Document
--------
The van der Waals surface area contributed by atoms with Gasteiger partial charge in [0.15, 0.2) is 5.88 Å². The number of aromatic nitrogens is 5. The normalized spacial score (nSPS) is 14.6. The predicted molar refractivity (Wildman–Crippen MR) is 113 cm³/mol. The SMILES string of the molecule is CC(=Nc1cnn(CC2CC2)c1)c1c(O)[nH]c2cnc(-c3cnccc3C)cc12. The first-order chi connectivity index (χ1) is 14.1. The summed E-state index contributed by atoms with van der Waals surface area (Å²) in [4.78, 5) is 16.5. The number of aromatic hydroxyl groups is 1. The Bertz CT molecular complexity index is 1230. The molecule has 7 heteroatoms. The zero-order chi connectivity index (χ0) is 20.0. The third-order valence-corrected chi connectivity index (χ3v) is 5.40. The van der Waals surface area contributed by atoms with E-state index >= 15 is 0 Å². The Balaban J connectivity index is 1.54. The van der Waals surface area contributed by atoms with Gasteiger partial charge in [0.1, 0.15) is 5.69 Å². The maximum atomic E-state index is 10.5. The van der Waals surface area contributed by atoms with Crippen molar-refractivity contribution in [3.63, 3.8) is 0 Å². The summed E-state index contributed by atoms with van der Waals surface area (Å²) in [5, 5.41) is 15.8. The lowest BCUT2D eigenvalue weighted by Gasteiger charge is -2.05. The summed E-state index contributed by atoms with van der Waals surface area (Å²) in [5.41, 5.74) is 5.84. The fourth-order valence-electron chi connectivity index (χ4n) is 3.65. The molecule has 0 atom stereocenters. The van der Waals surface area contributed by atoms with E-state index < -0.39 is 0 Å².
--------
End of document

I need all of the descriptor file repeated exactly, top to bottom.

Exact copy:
The van der Waals surface area contributed by atoms with Gasteiger partial charge in [0.15, 0.2) is 5.88 Å². The number of aromatic nitrogens is 5. The normalized spacial score (nSPS) is 14.6. The predicted molar refractivity (Wildman–Crippen MR) is 113 cm³/mol. The SMILES string of the molecule is CC(=Nc1cnn(CC2CC2)c1)c1c(O)[nH]c2cnc(-c3cnccc3C)cc12. The first-order chi connectivity index (χ1) is 14.1. The summed E-state index contributed by atoms with van der Waals surface area (Å²) in [4.78, 5) is 16.5. The number of aromatic hydroxyl groups is 1. The Bertz CT molecular complexity index is 1230. The molecule has 7 heteroatoms. The zero-order chi connectivity index (χ0) is 20.0. The third-order valence-corrected chi connectivity index (χ3v) is 5.40. The van der Waals surface area contributed by atoms with E-state index >= 15 is 0 Å². The Balaban J connectivity index is 1.54. The van der Waals surface area contributed by atoms with Gasteiger partial charge in [0.1, 0.15) is 5.69 Å². The maximum atomic E-state index is 10.5. The van der Waals surface area contributed by atoms with Crippen molar-refractivity contribution in [3.63, 3.8) is 0 Å². The summed E-state index contributed by atoms with van der Waals surface area (Å²) in [5, 5.41) is 15.8. The lowest BCUT2D eigenvalue weighted by Gasteiger charge is -2.05. The summed E-state index contributed by atoms with van der Waals surface area (Å²) in [5.41, 5.74) is 5.84. The fourth-order valence-electron chi connectivity index (χ4n) is 3.65. The molecule has 0 atom stereocenters. The van der Waals surface area contributed by atoms with E-state index < -0.39 is 0 Å².